Rethinking Fish Waste

When the COVID-19 pandemic sent a Cape Cod trout farm called Blue Stream Aquaculture into dire straits due to decreased demand and overpopulation, they rushed to find an alternative business plan. What ultimately saved the farm was not the fish but the waste the fish create, which can serve as a more environmentally friendly fertilizer. Blue Stream now creates specialty low-NPK fertilizers and soil conditioners called Fish Brew to lessen the danger of runoff.

Reformatting Manure

In addition to methane, cows generate tons of manure each year. This waste is often stored in “lagoons,” which can leak and send manure into water sources through farm runoff. Although manure is by no means new to farm fertilization, a new process developed by Cornell University can transform it into something far more environmentally friendly.

Through a process called pyrolysis, researchers heat bovine waste lagoons to temperatures of between 700 and 1200 degrees Fahrenheit in an oxygen-free environment. The result is a kind of charcoal called biochar which has no liquid but retains the nutrients that promote soil fertility when spread on crops; meanwhile, the substance also helps soil retain water when it is dry and enhances drainage during wet periods.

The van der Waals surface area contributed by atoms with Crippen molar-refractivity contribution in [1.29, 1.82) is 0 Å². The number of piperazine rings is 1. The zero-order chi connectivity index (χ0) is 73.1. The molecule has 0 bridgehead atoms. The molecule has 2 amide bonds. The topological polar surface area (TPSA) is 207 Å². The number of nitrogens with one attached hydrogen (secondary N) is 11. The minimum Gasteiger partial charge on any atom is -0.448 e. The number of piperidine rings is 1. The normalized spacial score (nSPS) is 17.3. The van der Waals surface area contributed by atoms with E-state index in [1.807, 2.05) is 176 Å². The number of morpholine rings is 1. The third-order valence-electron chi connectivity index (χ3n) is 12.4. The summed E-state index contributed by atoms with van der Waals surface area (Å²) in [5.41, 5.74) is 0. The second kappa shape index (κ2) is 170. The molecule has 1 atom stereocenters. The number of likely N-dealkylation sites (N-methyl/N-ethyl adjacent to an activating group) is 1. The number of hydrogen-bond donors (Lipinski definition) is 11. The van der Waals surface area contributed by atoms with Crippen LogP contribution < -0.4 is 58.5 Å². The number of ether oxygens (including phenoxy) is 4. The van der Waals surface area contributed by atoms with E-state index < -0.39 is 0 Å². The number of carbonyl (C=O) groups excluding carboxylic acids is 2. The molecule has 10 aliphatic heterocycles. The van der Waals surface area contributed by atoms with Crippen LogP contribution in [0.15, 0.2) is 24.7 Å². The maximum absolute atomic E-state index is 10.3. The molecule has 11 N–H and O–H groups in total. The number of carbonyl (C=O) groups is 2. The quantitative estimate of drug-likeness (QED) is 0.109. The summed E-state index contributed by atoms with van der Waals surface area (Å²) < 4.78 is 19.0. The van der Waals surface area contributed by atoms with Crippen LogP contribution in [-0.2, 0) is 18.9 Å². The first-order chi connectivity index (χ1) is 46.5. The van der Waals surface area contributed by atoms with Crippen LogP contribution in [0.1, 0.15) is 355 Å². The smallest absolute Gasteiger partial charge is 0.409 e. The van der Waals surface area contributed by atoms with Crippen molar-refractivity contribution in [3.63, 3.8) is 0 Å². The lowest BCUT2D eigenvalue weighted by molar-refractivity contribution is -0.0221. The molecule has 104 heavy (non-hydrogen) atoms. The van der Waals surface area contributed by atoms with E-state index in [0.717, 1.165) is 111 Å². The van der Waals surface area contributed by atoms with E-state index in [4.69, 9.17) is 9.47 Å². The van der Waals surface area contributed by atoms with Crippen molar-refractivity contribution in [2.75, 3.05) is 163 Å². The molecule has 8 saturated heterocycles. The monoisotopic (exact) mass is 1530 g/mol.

Decreasing Nut Waste

Pyrolysis also has a hand in transforming nut waste into sustainable agriculture solutions. California-based company Corgin Solutions uses pyrolysis on almond shells to create nutrient-rich biochar that they then sell back to almond farmers to feed future crops. This biochar improves air quality as well, as it saves nut farmers from having to follow the generations-old practice of burning the almond shells.

Considerations for ESG and Impact Investors

Sustainable farming and protecting waterbodies are both long-standing concerns for ESG and Impact investors. While examining investments for a portfolio—especially those with an agricultural focus—weigh the following considerations.

  • Fertilization methods. How do agricultural-dependent companies fertilize their crops and mandate fertilization standards for their suppliers?
  • Sustainable practices. How are companies innovating away from harmful conventional fertilizers and supporting sustainable farming through next-generation fertilization techniques?
  • Preservation initiatives. How have companies demonstrated an ecological commitment to preserving bodies of water in their own operations and with suppliers?
  • First-movers. When considering impact investments, how can early-stage investment help a company have a wider positive ecological impact on sustainable farming practices and waterbody preservation?

Sustainable farming concerns more than just what goes in the soil. It is also about what stays in the soil and what does not. Armed with emerging fertilizer technologies, farmers have new options to help keep crop yields high and runoff low. The ultimate winners in the next-generation fertilizer race go well beyond the innovating companies, however. They spread across every facet of the environment, from crops to streams to wildlife to communities everywhere.